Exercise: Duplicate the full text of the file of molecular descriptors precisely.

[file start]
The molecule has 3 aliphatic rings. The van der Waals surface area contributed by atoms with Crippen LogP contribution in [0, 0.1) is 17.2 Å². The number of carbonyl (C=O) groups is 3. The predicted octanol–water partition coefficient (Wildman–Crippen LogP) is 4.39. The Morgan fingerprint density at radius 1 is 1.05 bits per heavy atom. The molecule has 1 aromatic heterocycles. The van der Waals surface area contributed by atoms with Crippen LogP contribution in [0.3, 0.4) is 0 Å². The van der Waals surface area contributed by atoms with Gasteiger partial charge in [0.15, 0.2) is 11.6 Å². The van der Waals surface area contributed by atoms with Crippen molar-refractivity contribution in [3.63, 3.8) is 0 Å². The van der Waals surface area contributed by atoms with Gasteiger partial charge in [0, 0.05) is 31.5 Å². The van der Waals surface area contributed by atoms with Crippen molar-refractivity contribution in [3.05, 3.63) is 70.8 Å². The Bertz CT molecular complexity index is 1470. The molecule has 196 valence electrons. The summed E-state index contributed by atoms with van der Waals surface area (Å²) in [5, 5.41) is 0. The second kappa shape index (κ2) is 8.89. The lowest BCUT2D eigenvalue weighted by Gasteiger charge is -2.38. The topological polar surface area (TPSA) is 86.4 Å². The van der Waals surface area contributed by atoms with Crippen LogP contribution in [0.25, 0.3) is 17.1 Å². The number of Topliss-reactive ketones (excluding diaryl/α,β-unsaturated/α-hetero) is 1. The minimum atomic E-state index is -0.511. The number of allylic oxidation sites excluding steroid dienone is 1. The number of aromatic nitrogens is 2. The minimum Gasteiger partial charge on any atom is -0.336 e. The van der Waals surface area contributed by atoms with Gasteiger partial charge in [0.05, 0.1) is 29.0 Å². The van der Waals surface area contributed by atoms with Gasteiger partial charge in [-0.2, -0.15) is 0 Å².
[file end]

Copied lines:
The molecule has 3 aliphatic rings. The van der Waals surface area contributed by atoms with Crippen LogP contribution in [0, 0.1) is 17.2 Å². The number of carbonyl (C=O) groups is 3. The predicted octanol–water partition coefficient (Wildman–Crippen LogP) is 4.39. The Morgan fingerprint density at radius 1 is 1.05 bits per heavy atom. The molecule has 1 aromatic heterocycles. The van der Waals surface area contributed by atoms with Crippen LogP contribution in [0.3, 0.4) is 0 Å². The van der Waals surface area contributed by atoms with Gasteiger partial charge in [0.15, 0.2) is 11.6 Å². The van der Waals surface area contributed by atoms with Crippen molar-refractivity contribution in [3.63, 3.8) is 0 Å². The van der Waals surface area contributed by atoms with Gasteiger partial charge in [0, 0.05) is 31.5 Å². The van der Waals surface area contributed by atoms with Crippen molar-refractivity contribution in [3.05, 3.63) is 70.8 Å². The Bertz CT molecular complexity index is 1470. The molecule has 196 valence electrons. The summed E-state index contributed by atoms with van der Waals surface area (Å²) in [5, 5.41) is 0. The second kappa shape index (κ2) is 8.89. The lowest BCUT2D eigenvalue weighted by Gasteiger charge is -2.38. The topological polar surface area (TPSA) is 86.4 Å². The van der Waals surface area contributed by atoms with Crippen LogP contribution in [0.25, 0.3) is 17.1 Å². The number of Topliss-reactive ketones (excluding diaryl/α,β-unsaturated/α-hetero) is 1. The minimum atomic E-state index is -0.511. The number of allylic oxidation sites excluding steroid dienone is 1. The number of aromatic nitrogens is 2. The minimum Gasteiger partial charge on any atom is -0.336 e. The van der Waals surface area contributed by atoms with Gasteiger partial charge in [0.05, 0.1) is 29.0 Å². The van der Waals surface area contributed by atoms with Gasteiger partial charge in [-0.2, -0.15) is 0 Å².